By Tony Carnie, The Daily Maverick
Elephants have been described as ‘nature’s ecological engineers’, and can fundamentally alter the landscapes around them as they forage, damaging or killing large trees. Now researchers are experimenting with smelly solutions to the problem.
Elephants can topple or damage very large trees when feeding on their bark, roots, branches or sweet wild fruit. But private landowners next to the Kruger National Park have some tricks up their sleeves. They are experimenting with several surprise “weapons” to deter the hungry behemoths from damaging certain iconic trees – including a smelly paste of fermented elephant dung that is smeared over the trunks of these large trees.
“There is anecdotal evidence that animals avoid feeding too close to where they defecate,” says Robin Cook, the Big Tree projects manager of the Hoedspruit-based Elephants Alive research and conservation group.
Cook and senior colleague Dr Michelle Henley presented some of their recent elephant management research work to fellow scientists and conservation managers at the annual Conservation Symposium in Howick, KwaZulu-Natal, on 6 November 2019.
Henley, the co-founder of Elephants Alive, noted that elephant bulls can excrete up to 150kg of dung per day, helping to fertilise the soil and to disperse seeds up to 65km away during their daily foraging trips.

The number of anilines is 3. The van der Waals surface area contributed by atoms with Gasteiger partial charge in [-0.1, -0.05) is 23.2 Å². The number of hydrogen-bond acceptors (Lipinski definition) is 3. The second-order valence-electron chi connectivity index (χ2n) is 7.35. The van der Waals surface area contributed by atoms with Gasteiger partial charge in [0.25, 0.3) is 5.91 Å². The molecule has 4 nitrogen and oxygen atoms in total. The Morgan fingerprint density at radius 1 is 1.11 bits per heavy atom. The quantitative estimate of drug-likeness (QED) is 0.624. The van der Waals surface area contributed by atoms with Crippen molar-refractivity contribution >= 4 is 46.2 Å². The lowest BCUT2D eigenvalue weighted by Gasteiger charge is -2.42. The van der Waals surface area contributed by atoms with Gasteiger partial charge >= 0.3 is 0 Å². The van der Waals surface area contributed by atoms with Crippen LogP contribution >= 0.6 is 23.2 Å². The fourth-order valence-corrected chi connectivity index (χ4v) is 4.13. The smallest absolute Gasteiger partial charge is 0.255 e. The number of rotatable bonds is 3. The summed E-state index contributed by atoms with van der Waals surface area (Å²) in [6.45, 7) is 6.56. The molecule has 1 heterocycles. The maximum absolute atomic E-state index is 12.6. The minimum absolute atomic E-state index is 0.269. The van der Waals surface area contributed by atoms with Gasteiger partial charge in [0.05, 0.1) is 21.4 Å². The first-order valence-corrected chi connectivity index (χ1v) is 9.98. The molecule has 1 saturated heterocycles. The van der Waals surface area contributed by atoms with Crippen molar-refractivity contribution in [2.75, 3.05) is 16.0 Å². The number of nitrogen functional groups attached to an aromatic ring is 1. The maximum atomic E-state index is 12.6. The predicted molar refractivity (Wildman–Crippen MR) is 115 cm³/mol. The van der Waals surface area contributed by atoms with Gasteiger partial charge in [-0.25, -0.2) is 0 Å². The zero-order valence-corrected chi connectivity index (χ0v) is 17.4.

The acids in an elephant’s digestive tract also help to soften and promote the germination of certain tree seeds, which are then excreted in fertile parcels of rich mulch containing semi-digested plant matter.
However, as much as elephants play a crucial role in shaping nature through the propagation of large trees such as marula (Sclerocarya birrea), knobthorn (Senegalia nigrescens) and red bushwillow (Combretum apiculatum), they also knock down, damage or ring-bark mature specimens, causing extensive damage to vegetation in the vicinity of regular watering holes.
To limit damage to certain vulnerable or iconic tree species in fenced-off conservation areas, Elephants Alive has been researching the cost-effectiveness of a wide variety of non-lethal tree protection methods, mainly on privately-owned wildlife reserves next to Kruger National Park under the umbrella of the Association of Private Nature Reserves.
Cook says much of this work has centred around marula trees, a species that reaches heights of 18m and produces a sweet-tasting fruit rich in vitamin C.
Some of these methods are surprisingly simple – and cheap.
For example, sheets of metal chicken-wire netting can be wrapped around the trunk of a tree to reduce damage from bark-stripping by elephants, at a cost of R100 per tree.
To ensure that this cage of wire netting does not strangle the tree as it grows, an extra length of the netting is pinned to the tree trunk during installation, so that it can be stretched out and adjusted periodically as the tree circumference expands.
Monitoring tests suggested that only 2% of trees protected by wire netting suffered from elephant bark-stripping compared to 32% of the control specimens with no wire netting.
Another cheap and simple solution – first developed by conservation managers in the Kruger National Park – is to place several sharp, triangular-shaped shards of rock around the circumference of trees, to a distance of up to 5m from the stem.